Embedded web servers have been used as a device management solution for eons. Now as web browser vendors start flagging non SSL/TLS enabled web servers as insecure, more and more device manufacturers are moving to HTTPS. If you are not yet using TLS for your embedded web server solution, you should know that browser vendors are gradually making it more and more difficult to use plain old HTTP.
If your product is already using a TLS enabled web server, you must have realized the challenges in configuring a certificate solution that does not throw a red flag in the browser. If you are not using TLS today, you will be up for a few surprises when TLS enabling your embedded web server solution. Many think about TLS as a solution for encrypting the communication between the web browser and the web server. Although this is correct, another very important part of TLS is to provide trust. In fact, the encryption part of TLS completely falls apart if the browser is unable to trust the server. It is for this reason web browsers throw a big red flag when a web server returns a non trusted SSL certificate to the web browser. The following figure shows a typical warning displayed in the web browser when the web server returns a non trusted certificate to the web browser.
For a web browser to trust a TLS enabled web server, the following criteria must be met:
(*) The client computers, including PCs, tablets, phones, must have the Certificate Authority (CA) certificate stored in the Certificate Store. A web server is simply not trusted if the CA that signed the server's certificate is not pre-installed in the Certificate Store. To better understand the Certificate Store, view the pre-installed CA certificates on your computer; for example, on Windows run the command certmgr.msc to open the Certificate Store.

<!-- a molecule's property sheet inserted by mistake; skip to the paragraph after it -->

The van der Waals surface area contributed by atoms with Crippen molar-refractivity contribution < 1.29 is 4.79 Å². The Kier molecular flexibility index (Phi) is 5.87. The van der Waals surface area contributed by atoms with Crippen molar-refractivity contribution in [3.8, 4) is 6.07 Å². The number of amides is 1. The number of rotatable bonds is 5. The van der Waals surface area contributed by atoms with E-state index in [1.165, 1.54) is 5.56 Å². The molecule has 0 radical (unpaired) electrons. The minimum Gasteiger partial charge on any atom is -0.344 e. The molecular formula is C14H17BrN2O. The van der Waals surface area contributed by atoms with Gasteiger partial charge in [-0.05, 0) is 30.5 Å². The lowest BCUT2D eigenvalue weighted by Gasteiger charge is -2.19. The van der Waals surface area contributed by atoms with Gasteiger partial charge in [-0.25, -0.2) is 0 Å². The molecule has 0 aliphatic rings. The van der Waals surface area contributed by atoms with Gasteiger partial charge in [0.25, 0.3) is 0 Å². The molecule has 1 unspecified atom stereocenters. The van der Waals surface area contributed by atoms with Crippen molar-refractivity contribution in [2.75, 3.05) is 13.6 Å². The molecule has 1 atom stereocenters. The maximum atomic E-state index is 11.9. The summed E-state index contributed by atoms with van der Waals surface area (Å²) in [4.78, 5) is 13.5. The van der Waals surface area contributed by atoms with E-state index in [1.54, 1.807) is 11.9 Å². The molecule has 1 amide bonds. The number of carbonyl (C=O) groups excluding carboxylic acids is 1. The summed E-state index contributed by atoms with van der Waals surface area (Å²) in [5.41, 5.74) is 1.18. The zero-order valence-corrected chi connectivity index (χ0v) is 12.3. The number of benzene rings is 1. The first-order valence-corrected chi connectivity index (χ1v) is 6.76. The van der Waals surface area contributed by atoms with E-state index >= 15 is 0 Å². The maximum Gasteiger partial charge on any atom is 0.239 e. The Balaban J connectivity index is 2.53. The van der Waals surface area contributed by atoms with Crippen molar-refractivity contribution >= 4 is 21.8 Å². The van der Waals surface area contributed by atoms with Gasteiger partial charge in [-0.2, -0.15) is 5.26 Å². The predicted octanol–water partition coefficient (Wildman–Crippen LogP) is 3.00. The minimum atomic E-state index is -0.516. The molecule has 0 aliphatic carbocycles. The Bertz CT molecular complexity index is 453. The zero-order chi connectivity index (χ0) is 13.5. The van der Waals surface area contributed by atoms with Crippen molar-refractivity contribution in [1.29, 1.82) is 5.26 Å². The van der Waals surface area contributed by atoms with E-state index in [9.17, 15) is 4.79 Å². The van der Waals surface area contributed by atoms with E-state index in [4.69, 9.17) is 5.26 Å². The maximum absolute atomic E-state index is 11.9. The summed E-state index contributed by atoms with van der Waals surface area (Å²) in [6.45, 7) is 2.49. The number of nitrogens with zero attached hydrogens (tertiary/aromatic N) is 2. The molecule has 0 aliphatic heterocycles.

You are probably at this point getting the picture that this is not so easy to manage for embedded devices. Maybe you already sell a TLS enabled product and simply push this problem to your end customer(s); however, it is virtually impossible for non technical users to get this working. As we mentioned above, using a non trusted HTTPS connection is no more secure than using a non secure HTTP connection. The reason for this is that the browser cannot distinguish between a man in the middle and the real device if the web browser is unable to trust the embedded web server.
If your customers are super techies, they may elect to be their own Certificate Authority, however, the administrative work involved, even for SSL experts, is just enormous. In any event, your product would look much more professional if you could provide a solution that completely automates the certificate management. What you need is a solution that enables your customers to simply browse to their newly purchased devices without getting any errors in the browser.
Thanks to the new Certificate Authority Let's Encrypt, it is now possible to completely automate the installation of free and trusted certificates for web servers deployed within private networks. However, Let's Encrypt requires the use of a new security protocol for its automated certificate management. In addition, a DNS service for private web servers must be used together with the Let's Encrypt service.
We provide two products that include DNS service and that enable automatic installation of Let's Encrypt signed certificates for private web servers.